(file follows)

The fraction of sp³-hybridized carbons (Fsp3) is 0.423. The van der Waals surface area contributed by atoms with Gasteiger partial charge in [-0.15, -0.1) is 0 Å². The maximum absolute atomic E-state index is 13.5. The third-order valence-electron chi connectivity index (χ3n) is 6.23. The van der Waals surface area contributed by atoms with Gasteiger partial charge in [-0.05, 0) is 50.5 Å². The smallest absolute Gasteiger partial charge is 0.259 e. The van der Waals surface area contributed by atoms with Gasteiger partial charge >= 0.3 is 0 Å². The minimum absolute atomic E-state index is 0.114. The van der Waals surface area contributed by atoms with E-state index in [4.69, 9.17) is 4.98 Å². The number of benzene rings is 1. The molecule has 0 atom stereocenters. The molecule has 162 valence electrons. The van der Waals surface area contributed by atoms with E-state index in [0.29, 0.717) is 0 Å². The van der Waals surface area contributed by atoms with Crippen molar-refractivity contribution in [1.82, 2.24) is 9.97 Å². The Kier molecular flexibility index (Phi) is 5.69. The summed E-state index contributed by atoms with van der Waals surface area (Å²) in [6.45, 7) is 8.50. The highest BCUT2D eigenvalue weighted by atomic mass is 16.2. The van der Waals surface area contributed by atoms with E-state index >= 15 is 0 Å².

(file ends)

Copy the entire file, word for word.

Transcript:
The fraction of sp³-hybridized carbons (Fsp3) is 0.423. The van der Waals surface area contributed by atoms with Gasteiger partial charge in [-0.15, -0.1) is 0 Å². The maximum absolute atomic E-state index is 13.5. The third-order valence-electron chi connectivity index (χ3n) is 6.23. The van der Waals surface area contributed by atoms with Gasteiger partial charge in [-0.05, 0) is 50.5 Å². The smallest absolute Gasteiger partial charge is 0.259 e. The van der Waals surface area contributed by atoms with Gasteiger partial charge >= 0.3 is 0 Å². The minimum absolute atomic E-state index is 0.114. The van der Waals surface area contributed by atoms with E-state index in [4.69, 9.17) is 4.98 Å². The number of benzene rings is 1. The molecule has 0 atom stereocenters. The molecule has 162 valence electrons. The van der Waals surface area contributed by atoms with E-state index in [0.29, 0.717) is 0 Å². The van der Waals surface area contributed by atoms with Crippen molar-refractivity contribution in [1.82, 2.24) is 9.97 Å². The Kier molecular flexibility index (Phi) is 5.69. The summed E-state index contributed by atoms with van der Waals surface area (Å²) in [6.45, 7) is 8.50. The highest BCUT2D eigenvalue weighted by atomic mass is 16.2. The van der Waals surface area contributed by atoms with E-state index >= 15 is 0 Å².